UN Committee Summons Israel to Explain Sweeping Asylum Rejections

'This social experiment must stop immediately,' refugee rights activist says

Lee Yaron
Lee Yaron
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Eritrean migrants demonstrating outside the Knesset against the Israeli government's policy to forcibly deport African asylum seekers to Uganda and Rwanda, January 17, 2018. The Hebrew signs read, "No for deportation, Rwanda equal to death" and "Slaves for sale."
Eritrean migrants demonstrating outside the Knesset against the Israeli government's policy to forcibly deport African asylum seekers to Uganda and Rwanda, January 17, 2018. Credit: Oded Balilty /AP
Lee Yaron
Lee Yaron

A United Nations committee is demanding that Israel provide explanations regarding its policy toward asylum seekers, Haaretz has learned.

Israeli government representatives will be asked to supply clarifications to the Committee on Economic, Social and Cultural Rights next week in Geneva, after which it will likely issue recommendations and demand regular updates.

Israel will have to respond as to whether its asylum policies and practice follow the Convention on Economic, Social and Cultural Rights, to which Israel is a signatory.

>> Read more: How not to treat asylum seekers | Opinion ■ Israel’s bureaucratic trick against asylum seekers | Editorial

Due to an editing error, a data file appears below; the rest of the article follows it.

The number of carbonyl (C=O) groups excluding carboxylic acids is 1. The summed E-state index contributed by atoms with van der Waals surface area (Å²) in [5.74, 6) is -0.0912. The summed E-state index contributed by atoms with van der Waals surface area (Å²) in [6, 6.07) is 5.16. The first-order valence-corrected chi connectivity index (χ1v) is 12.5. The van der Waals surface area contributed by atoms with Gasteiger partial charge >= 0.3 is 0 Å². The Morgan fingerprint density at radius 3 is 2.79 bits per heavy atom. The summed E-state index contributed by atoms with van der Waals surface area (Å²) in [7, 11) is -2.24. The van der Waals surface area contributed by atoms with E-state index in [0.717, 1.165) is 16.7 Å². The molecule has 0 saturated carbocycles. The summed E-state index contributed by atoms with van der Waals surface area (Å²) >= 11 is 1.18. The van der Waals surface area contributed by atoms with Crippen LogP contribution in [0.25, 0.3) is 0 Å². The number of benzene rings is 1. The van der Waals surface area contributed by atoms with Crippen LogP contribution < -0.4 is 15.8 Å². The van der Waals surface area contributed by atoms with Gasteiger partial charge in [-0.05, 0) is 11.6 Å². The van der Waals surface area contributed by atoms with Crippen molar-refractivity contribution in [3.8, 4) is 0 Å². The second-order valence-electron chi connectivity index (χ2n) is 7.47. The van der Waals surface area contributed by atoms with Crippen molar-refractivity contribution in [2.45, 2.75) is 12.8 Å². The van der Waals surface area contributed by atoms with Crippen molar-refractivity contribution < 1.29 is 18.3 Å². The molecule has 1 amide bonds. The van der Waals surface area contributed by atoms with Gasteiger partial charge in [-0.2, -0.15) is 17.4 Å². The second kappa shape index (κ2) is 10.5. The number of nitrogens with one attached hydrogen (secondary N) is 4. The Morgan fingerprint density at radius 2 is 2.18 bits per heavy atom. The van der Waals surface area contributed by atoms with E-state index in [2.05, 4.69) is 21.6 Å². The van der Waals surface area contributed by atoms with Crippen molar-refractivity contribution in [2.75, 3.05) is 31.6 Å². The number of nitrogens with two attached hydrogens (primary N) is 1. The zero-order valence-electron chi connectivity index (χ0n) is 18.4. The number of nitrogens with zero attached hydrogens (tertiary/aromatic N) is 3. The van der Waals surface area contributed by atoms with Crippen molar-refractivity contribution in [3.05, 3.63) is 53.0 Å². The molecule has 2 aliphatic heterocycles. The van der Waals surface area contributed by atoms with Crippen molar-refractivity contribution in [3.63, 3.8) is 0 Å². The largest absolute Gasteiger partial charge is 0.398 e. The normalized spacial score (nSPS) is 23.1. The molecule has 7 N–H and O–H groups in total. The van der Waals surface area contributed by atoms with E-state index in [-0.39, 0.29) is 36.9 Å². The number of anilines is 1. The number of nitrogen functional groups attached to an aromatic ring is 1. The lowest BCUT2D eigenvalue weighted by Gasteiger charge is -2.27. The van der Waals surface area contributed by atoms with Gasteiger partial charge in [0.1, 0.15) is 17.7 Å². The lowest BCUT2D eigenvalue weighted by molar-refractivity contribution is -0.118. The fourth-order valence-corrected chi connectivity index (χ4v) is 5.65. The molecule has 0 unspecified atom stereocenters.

Israel will be asked to explain its policy of “temporary non-expulsion” with regard to asylum seekers from Eritrea and Sudan, as well as why so few of their requests for asylum – only 13 – have been approved.

The state will have to make representations on how it will deal with more than 15,000 requests for asylum by natives of Eritrea and Sudan still to be processed, and what has been done to streamline the process after it was criticized in a May 2018 state comptroller's report.

The panel will also address drastic economic measures imposed on asylum seekers, such as the deposit law, or its policy to deny asylum seekers access to basic social and health services.

Under the 2017 law, 20 percent of a worker's salary is seized and returned only upon volutary departure, or refugee status being granted. 

In a response sent to the UN last month, Israel said it was coping with a particularly large number of asylum applications, given its size. According to data presented by Israel, 90,000 applications have been submitted since 2009. Within a year and a half, some 800 asylum seekers from Darfur, the Nuba Mountains and the Nile region were granted temporary residency on humanitarian grounds.

This status grants social benefits, health insurance and the right to work. The state, however, did not reveal it had granted status to these asylum seekers without examining requests individually, and the issue was subject to legal challenges by human rights organizations.

Israelis clash with asylum-seekers during a protest in south Tel Aviv, August 28, 2017.Credit: Moti Milrod

“Eritreans and Sudanese people have only a small to nonexistent chance of getting refugee status in Israel,” wrote human rights groups Assaf and Physicians for Human Rights, in an alternative report commissioned by the UN.